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By the war’s end, Kessler saw clearly that the old order had come to an end and a new Europe was coming into being. Mr. Easton, the translator and editor of the diaries, provides an afterward describing Kessler’s life in the 1920s and ‘30s.

Kessler became a close friend of Albert Einstein. He lectured in America, urging a less draconian peace than the one imposed on Germany by the Treaty of Versailles. He founded the Cranach Press, which produced some of the 20th century’s most beautiful books. He also despaired as he saw many of his former friends embrace Nazism. Kessler fled Germany in the mid-1930s and died in exile.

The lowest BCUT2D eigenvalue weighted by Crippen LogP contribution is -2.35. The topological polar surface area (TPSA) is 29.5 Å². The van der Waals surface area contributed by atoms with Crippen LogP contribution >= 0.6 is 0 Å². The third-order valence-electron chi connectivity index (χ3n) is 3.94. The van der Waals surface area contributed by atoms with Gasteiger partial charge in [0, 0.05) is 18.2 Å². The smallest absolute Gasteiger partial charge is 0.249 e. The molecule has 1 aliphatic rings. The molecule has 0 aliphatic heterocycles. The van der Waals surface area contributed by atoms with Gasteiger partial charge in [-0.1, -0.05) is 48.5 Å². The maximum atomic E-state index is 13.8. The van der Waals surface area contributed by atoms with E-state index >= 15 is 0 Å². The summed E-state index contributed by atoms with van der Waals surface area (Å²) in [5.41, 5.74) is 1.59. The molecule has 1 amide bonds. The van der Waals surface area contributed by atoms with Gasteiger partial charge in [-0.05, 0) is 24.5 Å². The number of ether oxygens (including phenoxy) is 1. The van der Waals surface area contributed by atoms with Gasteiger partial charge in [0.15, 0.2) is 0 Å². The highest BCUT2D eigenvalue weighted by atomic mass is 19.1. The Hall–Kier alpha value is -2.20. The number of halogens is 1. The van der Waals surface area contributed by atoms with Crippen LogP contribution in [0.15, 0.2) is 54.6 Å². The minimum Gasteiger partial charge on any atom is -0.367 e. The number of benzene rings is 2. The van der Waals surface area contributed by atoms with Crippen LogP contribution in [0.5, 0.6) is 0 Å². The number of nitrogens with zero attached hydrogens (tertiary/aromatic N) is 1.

But as Mr. Easton points out, Kessler left us “the rich tapestry that had been his life” in his incomparable diaries, a very fine gift indeed.

Stephen Goode wrote on art and culture for Insight Magazine.